The word ‘vintage’ means very different things to different people. Some associate with dirty, ugly, smelly things coming from abandoned cellars, others with objects having a long untold history and being a memento of long lost times.
When I was younger, I was once told that we cannot have a future without having a past. It was not so long ago when it became clear to me what the real meaning of this statement was… What does it mean in fashion? In some cases it helps to see the evolution of certain objects, as bags, for example, the transformation of them into design pieces. In some other cases, they just seem to be pieces of art. And sometimes they tell a story that may also be meaningful today…
Bally, Coach, Salvatore Ferragamo, Fendi, Louis Vuitton and Valentino do not require introduction when it comes to quality leather goods. Roberta di Camerino, Must de Cartier, Dooney and Bourke and Giorgio’s may need some, although they all have their history and mark, as well.
We decided to take a look at their works and some of their products which are available on the market as second-hand items. Vintage has become fashionable, and – as far as I see – with a reason. What reason, exactly? You may get to know the answer by the end of the post.
The history of this Swiss design house dates back to 1851. Bally & Co. was founded by Carl Franz Bally and his brother Fritz in the basement of their family home in Schönenwerd in the Canton of Solothurn, Switzerland. The original family business was the manufacture of elastic ribbon, but after a visit in Paris in 1849, the idea of producing shoes had been born. Bally started with handcrafted shoes, and became an industry leader b 1870. Bags followed relatively lately, in the middle of the 20th century.
After several changes in the ownership, JAB Holding, founded by a German billionaire family, which owns – among others – Jimmy Choo Ltd., decided to divest and agreed to sell a controlling majority to the Chinese material conglomerate Shandong Ruyi, in 2013.
There are some signature pieces that are immediately recognized by everyone, and there are some less-known ones, like our selection on the picture in burgundy. An object shall be at least 30 years old to call it ‘vintage’. Would you think of that bag as one? Me, neither. I guess it is one of those timeless designs that would perfectly fit to the current trends. And you do not have to worry much about seeing it with someone else when walking down the street.
Coach was founded in 1941 in a Manhattan loft, and started with handcrafted wallets and billfolds unlike most of the other brands. Handbags appeared in the product range in 1946 when a couple, Miles and Lillian Cahn joined the former family-run workshop, and who had an established and acknowledged handbag manufacturing business. They took over the company in 1950 and also bought out in 1961. From 1965 the brand has become popular and achievable also in department stores, by when the portfolio contained women accessories besides those ones focusing on males.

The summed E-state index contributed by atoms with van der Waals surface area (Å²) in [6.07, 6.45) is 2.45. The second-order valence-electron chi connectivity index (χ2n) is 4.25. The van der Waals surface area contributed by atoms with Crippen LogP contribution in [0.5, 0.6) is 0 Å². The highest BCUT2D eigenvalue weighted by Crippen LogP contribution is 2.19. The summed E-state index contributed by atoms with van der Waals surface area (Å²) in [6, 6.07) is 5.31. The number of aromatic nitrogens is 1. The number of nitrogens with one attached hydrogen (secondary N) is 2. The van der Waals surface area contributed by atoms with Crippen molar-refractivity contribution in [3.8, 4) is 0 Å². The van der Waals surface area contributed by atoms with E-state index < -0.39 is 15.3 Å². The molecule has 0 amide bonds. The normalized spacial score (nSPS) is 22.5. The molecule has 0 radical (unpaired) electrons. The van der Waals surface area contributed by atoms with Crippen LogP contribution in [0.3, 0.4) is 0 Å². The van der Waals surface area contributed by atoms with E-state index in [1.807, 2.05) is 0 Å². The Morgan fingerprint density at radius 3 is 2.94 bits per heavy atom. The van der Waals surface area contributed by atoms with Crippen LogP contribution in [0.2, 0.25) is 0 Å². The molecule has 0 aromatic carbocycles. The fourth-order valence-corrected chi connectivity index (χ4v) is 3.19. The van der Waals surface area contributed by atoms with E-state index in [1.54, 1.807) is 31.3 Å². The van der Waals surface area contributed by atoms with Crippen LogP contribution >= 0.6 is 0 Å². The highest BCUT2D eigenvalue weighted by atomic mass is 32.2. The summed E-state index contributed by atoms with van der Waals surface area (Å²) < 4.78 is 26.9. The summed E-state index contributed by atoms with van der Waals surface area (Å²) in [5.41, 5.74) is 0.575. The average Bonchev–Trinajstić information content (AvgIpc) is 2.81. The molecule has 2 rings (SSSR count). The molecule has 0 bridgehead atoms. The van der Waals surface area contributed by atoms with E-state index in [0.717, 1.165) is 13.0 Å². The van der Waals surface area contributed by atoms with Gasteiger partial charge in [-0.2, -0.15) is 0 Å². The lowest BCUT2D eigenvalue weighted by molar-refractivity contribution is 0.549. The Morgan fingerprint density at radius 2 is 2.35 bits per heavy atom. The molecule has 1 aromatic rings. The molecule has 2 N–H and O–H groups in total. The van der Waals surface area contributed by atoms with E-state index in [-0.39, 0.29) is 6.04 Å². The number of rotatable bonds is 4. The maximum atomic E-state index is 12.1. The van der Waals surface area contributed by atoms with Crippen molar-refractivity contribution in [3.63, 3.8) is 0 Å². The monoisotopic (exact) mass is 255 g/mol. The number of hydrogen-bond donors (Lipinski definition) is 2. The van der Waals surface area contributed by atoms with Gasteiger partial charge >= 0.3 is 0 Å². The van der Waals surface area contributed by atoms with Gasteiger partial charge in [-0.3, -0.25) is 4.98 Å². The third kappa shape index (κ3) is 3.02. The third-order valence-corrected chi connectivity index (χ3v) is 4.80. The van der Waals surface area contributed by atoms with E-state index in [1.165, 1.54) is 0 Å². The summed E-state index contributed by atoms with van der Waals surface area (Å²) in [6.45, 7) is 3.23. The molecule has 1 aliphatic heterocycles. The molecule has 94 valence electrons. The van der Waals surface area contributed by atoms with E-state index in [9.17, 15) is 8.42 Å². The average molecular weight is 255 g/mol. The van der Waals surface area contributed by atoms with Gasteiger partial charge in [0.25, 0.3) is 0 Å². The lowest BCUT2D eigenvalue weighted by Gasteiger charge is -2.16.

In 1985 Coach was acquired by Sara Lee, who divested in 3 steps following 2000, so Coach became an exchange traded company. It has later acquired Stuart Weitzman, in 2015, and Kate Spade in 2017.
The company and its product portfolio went through several changes and transformations, though kept its character and place in the reputed department stores. Our selection today is a less-known but easy to love stylish grey shoulder bag. We put it into a trendy context to show how timeless it may be.
Salvatore Ferragamo s.p.A. was founded in 1927 in Florance, Italy, by Salvatore Ferragamo, although the company regards 1928 as the date of its foundation. It started to flourish after World War II, and became world famous for its hand-made shoes. After the death of the founder, his wife took over the operation of the business in 1960 and expanded the product range with handbags, besides eyewear, perfume, belts, scarves, watches, and a ready to wear clothing line.
After attempts around the credit crisis of 2008 Salvatore Ferragamo s.p.A finally has become listed on the stock exchange in 2011, however the majority is still hold by the family.
We selected a less-known item, again, to show another evidence of timeless fashion with this hobo bag, which was put into a very recent context. It seems to be perfectly ready for rediscovery and revival. Do not you think?
Dooney and Bourke
This brand is the ‘youngest’ in this row with its foundation in 1975. when Peter Dooney and Frederic Bourke launched their namesake in South Norwalk, Connecticut. They started off with two notable products: surcingle belts and classic suspenders. In 1981 Dooney & Bourke branched out into the handbag business with the release of the Tack Case and the Equestrian Bag, both made from bridle leather. In 1983, with the development of their famous All Weather Leather (AWL), the first handbag collection was released featuring the unmistakable duck logo with the russet leather trim. All Weather Leather is just like the name suggests – waterproof 100% cowhide – water sheds off these bags like it does off a duck’s back. The process of producing AWL is a secret but a big part of it is shrinking the leather so that the pores are sealed.
The bag we have selected is among the first releases, and – as in the case of the other vintage items here – we put it into a very recent design context. The company sells its design as timeless American, which cannot be more self-explanatory and obvious. Nothing flashy and glamorous, but 100% simplicity, practicality with style.
We will continue with some more historical pieces in the next post. If you like any of these or maybe a whole collection, you can find the respective links below.